Game maker Niantic, the developer behind mobile sensation Pokémon Go, is now issuing permanent bans to players who violate its terms of service. Though TOS violations vary, these bans appear to be directed at cheaters who rely on GPS spoofing, bots, and other software techniques that allow Pokémon Go to be played beyond the realm of Niantic's design parameters. For instance, GPS spoofing lets you trick a smartphone into thinking you're located in a different country, allowing you to catch pokémon that may be more easily located in that area or restricted to certain regions. Bots, on the other hand, let you automate portions of the game.
In a note posted to its website this week, Niantic outlines violations of its TOS that can result in a permanent ban. "This includes, but is not limited to: falsifying your location, using emulators, modified or unofficial software and/or accessing Pokémon Go clients or backends in an unauthorized manner including through the use of third party software," the note reads. "Our goal is to provide a fair, fun and legitimate game experience for everyone. We will continue to work with all of you to improve the quality of the gameplay, including ongoing optimization and fine tuning of our anti-cheat system." The company includes a link to an appeal form for trying to reverse a ban if it was issued by mistake.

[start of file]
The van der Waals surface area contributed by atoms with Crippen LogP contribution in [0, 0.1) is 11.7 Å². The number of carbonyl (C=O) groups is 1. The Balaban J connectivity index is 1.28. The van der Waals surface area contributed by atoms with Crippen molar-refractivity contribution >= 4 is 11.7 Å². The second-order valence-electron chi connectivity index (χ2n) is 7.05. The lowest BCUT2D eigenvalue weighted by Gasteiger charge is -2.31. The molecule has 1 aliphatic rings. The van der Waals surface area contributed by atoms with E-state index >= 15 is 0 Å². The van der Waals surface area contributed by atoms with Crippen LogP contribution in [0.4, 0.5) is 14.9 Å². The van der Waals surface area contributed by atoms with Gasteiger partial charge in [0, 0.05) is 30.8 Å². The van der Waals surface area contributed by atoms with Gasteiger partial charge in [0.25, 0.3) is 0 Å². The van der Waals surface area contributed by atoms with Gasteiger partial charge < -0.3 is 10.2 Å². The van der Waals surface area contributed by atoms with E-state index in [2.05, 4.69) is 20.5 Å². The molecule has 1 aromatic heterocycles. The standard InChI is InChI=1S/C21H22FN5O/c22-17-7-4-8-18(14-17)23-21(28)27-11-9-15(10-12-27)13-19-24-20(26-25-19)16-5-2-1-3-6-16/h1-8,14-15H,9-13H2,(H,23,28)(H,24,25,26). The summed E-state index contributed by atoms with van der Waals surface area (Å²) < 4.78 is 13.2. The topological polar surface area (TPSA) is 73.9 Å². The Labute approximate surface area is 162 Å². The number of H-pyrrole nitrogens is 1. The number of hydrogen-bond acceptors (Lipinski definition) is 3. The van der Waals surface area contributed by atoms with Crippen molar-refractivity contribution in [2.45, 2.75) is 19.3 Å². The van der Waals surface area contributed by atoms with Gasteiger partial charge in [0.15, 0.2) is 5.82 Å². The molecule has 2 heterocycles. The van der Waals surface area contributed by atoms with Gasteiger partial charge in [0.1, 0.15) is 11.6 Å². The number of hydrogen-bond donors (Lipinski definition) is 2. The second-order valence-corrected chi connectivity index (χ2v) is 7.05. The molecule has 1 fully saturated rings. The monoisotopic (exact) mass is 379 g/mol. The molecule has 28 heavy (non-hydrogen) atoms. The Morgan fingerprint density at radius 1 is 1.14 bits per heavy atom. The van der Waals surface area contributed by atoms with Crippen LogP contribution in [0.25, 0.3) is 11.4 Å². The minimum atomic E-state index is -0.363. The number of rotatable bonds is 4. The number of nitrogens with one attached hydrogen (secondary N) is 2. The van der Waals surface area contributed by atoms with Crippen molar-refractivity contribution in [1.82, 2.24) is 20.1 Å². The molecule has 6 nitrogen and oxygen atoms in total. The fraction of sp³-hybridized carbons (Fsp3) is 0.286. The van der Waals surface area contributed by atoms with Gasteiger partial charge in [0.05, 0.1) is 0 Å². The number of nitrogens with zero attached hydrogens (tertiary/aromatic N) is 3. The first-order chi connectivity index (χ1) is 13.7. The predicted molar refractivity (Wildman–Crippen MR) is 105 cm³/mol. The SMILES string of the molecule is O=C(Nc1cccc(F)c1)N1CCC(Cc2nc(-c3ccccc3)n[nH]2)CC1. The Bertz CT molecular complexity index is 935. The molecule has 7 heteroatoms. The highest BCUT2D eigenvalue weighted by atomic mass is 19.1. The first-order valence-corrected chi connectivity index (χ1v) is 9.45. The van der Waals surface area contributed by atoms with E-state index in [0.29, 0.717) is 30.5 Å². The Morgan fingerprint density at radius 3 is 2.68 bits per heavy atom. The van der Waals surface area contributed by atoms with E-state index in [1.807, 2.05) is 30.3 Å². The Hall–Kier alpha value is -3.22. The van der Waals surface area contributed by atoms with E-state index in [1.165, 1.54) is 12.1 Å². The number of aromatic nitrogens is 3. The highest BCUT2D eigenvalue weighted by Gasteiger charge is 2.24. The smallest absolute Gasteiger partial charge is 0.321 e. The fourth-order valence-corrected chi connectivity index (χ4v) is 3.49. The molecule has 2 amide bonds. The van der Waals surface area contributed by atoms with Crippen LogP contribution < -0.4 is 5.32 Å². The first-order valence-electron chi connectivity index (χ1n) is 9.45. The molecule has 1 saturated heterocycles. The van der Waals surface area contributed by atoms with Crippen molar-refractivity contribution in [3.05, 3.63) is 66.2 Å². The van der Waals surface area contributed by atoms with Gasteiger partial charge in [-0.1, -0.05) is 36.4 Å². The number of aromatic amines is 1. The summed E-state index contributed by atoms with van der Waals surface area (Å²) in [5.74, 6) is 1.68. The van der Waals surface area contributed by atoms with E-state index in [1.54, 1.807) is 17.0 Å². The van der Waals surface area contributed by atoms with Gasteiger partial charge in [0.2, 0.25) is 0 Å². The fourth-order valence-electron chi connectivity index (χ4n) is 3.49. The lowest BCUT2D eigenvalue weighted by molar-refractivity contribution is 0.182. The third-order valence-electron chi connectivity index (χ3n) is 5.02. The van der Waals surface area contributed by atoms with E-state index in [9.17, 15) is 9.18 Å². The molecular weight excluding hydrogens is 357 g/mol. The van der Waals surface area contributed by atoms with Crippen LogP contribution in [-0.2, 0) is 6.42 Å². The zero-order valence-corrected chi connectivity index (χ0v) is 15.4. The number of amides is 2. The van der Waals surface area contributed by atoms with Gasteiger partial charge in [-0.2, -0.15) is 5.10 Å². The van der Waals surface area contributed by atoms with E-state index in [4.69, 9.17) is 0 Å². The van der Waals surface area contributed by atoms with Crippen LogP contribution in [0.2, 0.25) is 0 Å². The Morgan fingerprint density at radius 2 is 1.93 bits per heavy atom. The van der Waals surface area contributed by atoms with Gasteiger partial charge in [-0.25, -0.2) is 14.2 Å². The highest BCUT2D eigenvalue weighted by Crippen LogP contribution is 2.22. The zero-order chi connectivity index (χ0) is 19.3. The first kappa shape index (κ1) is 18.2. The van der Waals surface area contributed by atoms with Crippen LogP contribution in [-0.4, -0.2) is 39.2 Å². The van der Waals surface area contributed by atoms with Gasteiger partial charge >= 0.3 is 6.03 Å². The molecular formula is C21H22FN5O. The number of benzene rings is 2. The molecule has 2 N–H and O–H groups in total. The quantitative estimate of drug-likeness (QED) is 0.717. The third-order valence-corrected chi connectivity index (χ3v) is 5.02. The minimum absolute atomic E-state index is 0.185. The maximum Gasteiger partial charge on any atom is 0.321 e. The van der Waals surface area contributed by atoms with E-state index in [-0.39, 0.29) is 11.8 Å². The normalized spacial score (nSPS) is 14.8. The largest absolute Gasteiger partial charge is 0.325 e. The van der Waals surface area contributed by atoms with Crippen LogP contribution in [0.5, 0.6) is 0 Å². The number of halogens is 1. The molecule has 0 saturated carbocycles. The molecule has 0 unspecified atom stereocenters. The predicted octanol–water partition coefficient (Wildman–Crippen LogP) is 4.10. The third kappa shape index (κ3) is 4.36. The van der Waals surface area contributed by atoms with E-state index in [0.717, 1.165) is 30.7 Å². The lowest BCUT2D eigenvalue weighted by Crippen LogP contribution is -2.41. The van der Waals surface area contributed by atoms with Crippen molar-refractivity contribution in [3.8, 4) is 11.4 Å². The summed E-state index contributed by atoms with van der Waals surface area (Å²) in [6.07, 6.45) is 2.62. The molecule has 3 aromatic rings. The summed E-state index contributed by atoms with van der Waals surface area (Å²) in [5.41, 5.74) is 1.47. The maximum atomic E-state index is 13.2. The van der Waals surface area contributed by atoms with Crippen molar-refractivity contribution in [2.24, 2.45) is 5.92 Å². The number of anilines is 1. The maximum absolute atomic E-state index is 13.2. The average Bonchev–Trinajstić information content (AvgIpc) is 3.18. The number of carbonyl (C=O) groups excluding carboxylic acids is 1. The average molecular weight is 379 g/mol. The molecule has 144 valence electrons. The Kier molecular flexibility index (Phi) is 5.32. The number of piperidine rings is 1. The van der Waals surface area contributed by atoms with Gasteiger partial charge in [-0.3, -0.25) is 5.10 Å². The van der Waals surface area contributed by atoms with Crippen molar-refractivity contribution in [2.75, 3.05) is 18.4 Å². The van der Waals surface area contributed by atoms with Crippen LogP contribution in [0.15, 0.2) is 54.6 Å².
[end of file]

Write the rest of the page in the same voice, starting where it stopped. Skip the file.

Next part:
Using a 'Pokémon Go' bot may get you permanently banned
It's still unclear how Niantic is going about detecting the use of GPS spoofing, emulators, bots, and other hacks. A number of threads on Reddit's Pokémon Go developer community, where much of the discussion around these techniques takes place, have popped up in the last two days. It seems users cannot seem to lock down what exactly results in a ban and how Niantic's internal systems may be seeking out cheating behavior.
It appears users have been receiving various levels of bans for quite some time. But this new permanent ban has the community advising its members not to use third-party application programming interfaces (APIs). Many of the makers of the game's most popular APIs have been sent cease and desist letters from The Pokémon Company over the course of the last two weeks as well. So it appears the company is increasing its efforts to crackdown on the kind of Pokémon Go playing it deems unsavory. A spokesperson for Niantic declined to comment on permanent bans and directed The Verge to the appeal process note on its website.